Microsoft has released 14 updates this month including updates for all supported Windows Operating Systems, versions of IE, Office, SharePoint, and Exchange server.
There are also ASP.NET Core, Chakra Core, and PowerShell Core updates. These do not have a patch package to update, but new binaries available that need to be integrated into your DevOps process this month to include in your next push to production.
Microsoft has resolved 78 unique vulnerabilities this month, two of which have been publicly disclosed. A public disclosure means enough information was released publicly for an attacker to get a jump-start or potentially to have access to concept code, making an exploit more likely.
The disclosures this month affect Microsoft Exchange Server (CVE-2018-0940) 2010 through 2016 editions and ASP.NET Core 2.0 (CVE-2018-0808). Both disclosed vulnerabilities are rated as Important, so they are not as severe, but the risk of exploit is higher due to the disclosure.
The Windows Kernel received a lot of attention this month, likely due to the ongoing attention on Meltdown and Spectre vulnerabilities. I stopped counting the CVEs after a dozen. The good news is I did not see anything higher than an Important rating, but those are a lot of changes in the Kernel. Test the OS updates well this month.
Speaking of Meltdown and Spectre…
MELTDOWN AND SPECTRE UPDATE
Microsoft has released additional update support for the Meltdown vulnerabilities (ADV180002). Server 2008 and 2012 and Windows 7 x86 Monthly Rollup and Security Only bundle now include the mitigation features. This means that these systems now require the AV registry keys as a dependency to be able to apply the March updates. For Server 2008 and 2012, applying the updates this month put the mitigation features in place, but registry changes need to be made to enable the mitigation features, as they are not active by default.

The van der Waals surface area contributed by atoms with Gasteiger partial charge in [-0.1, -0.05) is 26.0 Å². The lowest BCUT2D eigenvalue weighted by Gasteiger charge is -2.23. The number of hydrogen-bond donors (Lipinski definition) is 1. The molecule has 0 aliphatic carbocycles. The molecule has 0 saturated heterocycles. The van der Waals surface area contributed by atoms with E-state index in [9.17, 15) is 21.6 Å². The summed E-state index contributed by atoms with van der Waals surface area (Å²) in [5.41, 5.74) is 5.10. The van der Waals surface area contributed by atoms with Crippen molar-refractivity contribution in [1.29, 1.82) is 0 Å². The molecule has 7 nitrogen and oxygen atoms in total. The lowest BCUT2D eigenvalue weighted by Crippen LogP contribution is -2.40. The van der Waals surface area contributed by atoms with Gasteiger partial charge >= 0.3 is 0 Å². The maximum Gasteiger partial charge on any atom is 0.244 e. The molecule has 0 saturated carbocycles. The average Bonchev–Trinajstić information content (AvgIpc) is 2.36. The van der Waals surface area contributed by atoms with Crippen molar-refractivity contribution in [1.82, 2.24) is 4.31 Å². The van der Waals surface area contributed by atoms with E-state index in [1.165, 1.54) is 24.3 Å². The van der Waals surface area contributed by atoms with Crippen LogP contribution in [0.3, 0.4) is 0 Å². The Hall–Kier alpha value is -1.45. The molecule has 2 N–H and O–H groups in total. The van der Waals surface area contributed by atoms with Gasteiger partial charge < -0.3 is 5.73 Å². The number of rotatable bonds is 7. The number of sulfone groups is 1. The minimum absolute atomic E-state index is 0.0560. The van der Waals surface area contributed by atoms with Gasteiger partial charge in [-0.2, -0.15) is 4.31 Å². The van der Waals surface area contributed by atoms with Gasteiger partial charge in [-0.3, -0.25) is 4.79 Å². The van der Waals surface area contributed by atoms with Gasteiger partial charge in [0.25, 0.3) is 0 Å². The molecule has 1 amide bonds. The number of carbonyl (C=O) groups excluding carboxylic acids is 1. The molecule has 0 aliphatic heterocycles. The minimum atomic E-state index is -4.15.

The AV registry key is still required for all Microsoft OS and IE updates this month.
Researchers have reported finding 13 vulnerabilities in AMD processors. They break these vulnerabilities into four families or categories. One of these categories of vulnerabilities, Ryzenfall, is particularly nasty in that it would allow an attacker to take over the secure processor. Such a takeover would provide an attacker with access to protected data like encryption keys and passwords. Be prepared for yet more driver updates to come from AMD to mitigate these vulnerabilities.
Don’t forget about the third party apps!
For third party updates this month there is a Critical update from Adobe for Flash Player that needs attention. Two Critical CVEs were resolved. Google Chrome released last week, but Mozilla Firefox and Firefox ESR have released updates, both rated as Critical, resolving 21 unique CVEs. Make sure Flash Player and the Chrome and Firefox browsers are on your update list this month.
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